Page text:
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Is retail theft getting worse?

AILSA CHANG, HOST:

Among the big retailers, one word has been coming up a lot - shrinkage. That basically means stuff that has gone missing, either by corporate mismanagement, fraud or another reason that's been surfacing in headlines - theft. Paddy Hirsch and Wailin Wong from Planet Money's The Indicator explain how some companies are handling it.

UNIDENTIFIED SPEAKER: Meet Bose TrueSpace.

PADDY HIRSCH, BYLINE: It's been a while since I set foot in a Best Buy, but I popped around to one of the electronic retailer's stores last week to take a look at how they deal with customer theft there. Not that I planed to steal anything, you understand.

WAILIN WONG, BYLINE: No. You were there to pay 18.99 for a compact disc.

HIRSCH: (Laughter) Was actually looking for a cable, but anyway.

WONG: Oh, OK.

UNIDENTIFIED SPEAKER: Now this is TrueSpace.

HIRSCH: There was a security person on the door there, and there was plenty of inventory on the shelves. But in some cases, for some of the most, I don't know, easy to pocket items, there's nothing there. There are just these little laminated labels with QR codes on them. If you want the item in question, you just scan the thing with your phone, and a customer service person will bring it to you.

WONG: This is all aimed at combating a problem that many retailers say is one of the biggest issues they're facing right now - theft. Organized retail crime is part of what the National Retail Federation calls external theft, where people walk into your store and steal stuff.

HIRSCH: Hayley Peterson Herrin wrote about this in a recent story for Insider, where she's a deputy executive editor.

HAYLEY PETERSON HERRIN: We've been hearing so many companies talking more about it lately, particularly on earnings calls - Target, Walmart, Dick's Sporting Goods, Dollar General.

HIRSCH: External theft is the biggest cause of shrink - 37%. But it's not the only cause. If you add in the other causes of shrink, which is theft of inventory by employees and loss of inventory by corporate mismanagement, those two internal problems actually add up to a lot more than external theft - 54%.

WONG: And what's more, while companies are making a big deal about it in their earnings calls of late, shrinkage as a proportion of corporate profits is not growing.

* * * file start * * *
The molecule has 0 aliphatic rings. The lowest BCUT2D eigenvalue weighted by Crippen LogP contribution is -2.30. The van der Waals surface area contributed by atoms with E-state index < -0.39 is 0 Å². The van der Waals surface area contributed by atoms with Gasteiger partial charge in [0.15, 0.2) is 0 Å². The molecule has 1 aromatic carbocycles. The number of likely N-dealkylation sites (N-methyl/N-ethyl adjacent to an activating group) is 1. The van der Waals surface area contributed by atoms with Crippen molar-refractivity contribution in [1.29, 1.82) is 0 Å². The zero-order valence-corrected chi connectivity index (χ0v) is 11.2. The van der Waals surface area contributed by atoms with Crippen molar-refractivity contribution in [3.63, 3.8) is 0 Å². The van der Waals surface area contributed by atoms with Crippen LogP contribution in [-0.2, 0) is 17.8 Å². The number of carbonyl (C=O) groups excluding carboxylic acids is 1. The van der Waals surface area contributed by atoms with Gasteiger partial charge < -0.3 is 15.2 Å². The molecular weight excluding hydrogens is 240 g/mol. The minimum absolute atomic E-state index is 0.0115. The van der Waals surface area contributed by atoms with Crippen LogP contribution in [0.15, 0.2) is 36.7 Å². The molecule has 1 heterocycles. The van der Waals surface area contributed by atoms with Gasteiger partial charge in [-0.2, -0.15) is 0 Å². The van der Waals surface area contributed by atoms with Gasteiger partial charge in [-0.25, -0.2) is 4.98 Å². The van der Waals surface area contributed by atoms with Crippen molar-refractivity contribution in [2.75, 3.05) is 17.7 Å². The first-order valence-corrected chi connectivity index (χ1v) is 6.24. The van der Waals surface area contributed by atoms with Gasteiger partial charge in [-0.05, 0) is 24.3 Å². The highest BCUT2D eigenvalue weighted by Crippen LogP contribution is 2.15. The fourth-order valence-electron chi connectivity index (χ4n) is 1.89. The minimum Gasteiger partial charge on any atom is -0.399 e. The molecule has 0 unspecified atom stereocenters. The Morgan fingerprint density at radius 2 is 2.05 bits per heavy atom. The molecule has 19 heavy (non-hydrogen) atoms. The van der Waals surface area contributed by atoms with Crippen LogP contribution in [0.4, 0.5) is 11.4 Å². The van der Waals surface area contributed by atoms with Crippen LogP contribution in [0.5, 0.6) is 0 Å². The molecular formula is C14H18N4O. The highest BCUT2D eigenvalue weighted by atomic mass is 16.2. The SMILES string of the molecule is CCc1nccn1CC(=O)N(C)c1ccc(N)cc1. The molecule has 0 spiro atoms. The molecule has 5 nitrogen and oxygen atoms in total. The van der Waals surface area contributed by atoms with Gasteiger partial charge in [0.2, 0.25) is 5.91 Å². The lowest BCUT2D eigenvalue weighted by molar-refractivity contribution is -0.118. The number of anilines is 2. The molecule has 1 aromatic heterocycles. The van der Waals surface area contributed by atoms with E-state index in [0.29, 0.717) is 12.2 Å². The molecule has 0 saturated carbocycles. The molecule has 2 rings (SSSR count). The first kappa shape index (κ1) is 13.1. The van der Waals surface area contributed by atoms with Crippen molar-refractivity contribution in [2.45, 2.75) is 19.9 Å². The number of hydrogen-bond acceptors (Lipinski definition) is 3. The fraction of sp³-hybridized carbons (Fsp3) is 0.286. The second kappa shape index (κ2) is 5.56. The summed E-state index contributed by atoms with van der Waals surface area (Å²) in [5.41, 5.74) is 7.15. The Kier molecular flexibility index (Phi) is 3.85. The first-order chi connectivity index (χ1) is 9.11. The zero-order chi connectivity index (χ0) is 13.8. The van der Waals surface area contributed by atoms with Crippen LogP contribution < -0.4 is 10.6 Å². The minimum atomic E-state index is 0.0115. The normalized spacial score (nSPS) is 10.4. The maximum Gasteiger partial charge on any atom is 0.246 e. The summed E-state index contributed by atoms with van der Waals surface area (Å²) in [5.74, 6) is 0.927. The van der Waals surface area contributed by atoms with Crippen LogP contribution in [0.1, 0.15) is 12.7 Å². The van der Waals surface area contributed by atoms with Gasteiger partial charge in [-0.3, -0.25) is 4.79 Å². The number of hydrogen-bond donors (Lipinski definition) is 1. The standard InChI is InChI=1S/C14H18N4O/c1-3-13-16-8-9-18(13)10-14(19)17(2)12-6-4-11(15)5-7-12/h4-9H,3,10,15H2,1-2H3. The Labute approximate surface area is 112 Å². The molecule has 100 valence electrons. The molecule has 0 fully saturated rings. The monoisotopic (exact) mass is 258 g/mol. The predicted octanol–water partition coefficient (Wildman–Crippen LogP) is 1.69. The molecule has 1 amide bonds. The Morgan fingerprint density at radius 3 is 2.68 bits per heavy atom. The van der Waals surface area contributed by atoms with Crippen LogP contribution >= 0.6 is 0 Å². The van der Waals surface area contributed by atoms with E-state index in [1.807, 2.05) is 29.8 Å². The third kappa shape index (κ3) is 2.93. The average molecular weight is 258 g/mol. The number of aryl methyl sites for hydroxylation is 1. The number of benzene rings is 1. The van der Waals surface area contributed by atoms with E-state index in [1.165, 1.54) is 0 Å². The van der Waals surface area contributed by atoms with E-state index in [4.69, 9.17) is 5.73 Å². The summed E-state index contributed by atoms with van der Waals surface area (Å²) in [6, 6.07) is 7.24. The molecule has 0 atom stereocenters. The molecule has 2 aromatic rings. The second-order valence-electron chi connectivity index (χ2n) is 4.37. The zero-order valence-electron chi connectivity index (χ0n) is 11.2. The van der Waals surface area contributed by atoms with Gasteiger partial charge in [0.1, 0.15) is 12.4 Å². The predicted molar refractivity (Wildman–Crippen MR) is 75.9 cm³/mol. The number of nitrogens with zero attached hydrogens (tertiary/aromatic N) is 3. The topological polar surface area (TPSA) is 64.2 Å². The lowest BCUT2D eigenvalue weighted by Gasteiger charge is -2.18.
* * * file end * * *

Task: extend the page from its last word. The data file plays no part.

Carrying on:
HIRSCH: Still, Hayley says companies are focusing on external theft as an issue that they do need to deal with.

WONG: Some companies are finding ways to combat external theft. Costco is one. Best Buy is another.

HIRSCH: In a recent earnings call, for example, the Best Buy CEO talked about a few strategies that they deployed to tamp down on external theft, many of which I saw firsthand when I was in the store.

(SOUNDBITE OF ALARM CHIRPING)

PETERSON HERRIN: One of those is employing security workers at store entrances, and they have more salespeople across the floor. And she also said that they have very few self-checkout registers, and self checkouts have often been blamed for rising theft.

WONG: At least until recently, many retailers have not taken Best Buy's approach. They saw shrinkage as just another cost of doing business.

HIRSCH: Yeah, but Hayley says the comments that she's heard recently by companies on this issue signal a change. And she says we're already seeing stores step up their crime-fighting game beyond merely putting guards on the doors and locking up high-value items.

PETERSON HERRIN: You can increase cameras and the visibility of those cameras.

WONG: All of these security measures not only cost money, they can also impact the customer experience.

HIRSCH: Yeah. I have to say, on my visit to Best Buy, the occasional lack of physical products on the floor was mildly frustrating. I mean, it is hard to compare two pairs of headphones, for example, when they're not physically in front of you and you're just looking at two QR codes instead. I don't know, maybe that's just our new retail reality.

WONG: Wailin Wong.

HIRSCH: Paddy Hirsch, NPR News. Transcript provided by NPR, Copyright NPR.

NPR transcripts are created on a rush deadline by an NPR contractor. This text may not be in its final form and may be updated or revised in the future. Accuracy and availability may vary. The authoritative record of NPR’s programming is the audio record.

Paddy Hirsch
Wailin Wong
Wailin Wong is a long-time business and economics journalist who's reported from a Chilean mountaintop, an embalming fluid factory and lots of places in between. She is a host of The Indicator from Planet Money. Previously, she launched and co-hosted two branded podcasts for a software company and covered tech and startups for the Chicago Tribune. Wailin started her career as a correspondent for Dow Jones Newswires in Buenos Aires. In her spare time, she plays violin in one of the oldest community orchestras in the U.S.
Julia Ritchey
Julia Ritchey is an audio journalist with 15 years experience reporting, editing and podcasting all over the country. She's reported from eight states and all four U.S. time zones, most recently at Nashville Public Radio, Tennessee's largest NPR affiliate, overseeing the station's policy, environmental and education beats.
Kate Concannon
Kate Concannon is the Supervising Senior Editor at The Indicator from Planet Money. She leads this small, collaborative team of hosts, reporters and producers in making sense of crucial, but often complex and confusing, economic news in just 10 minutes a day.

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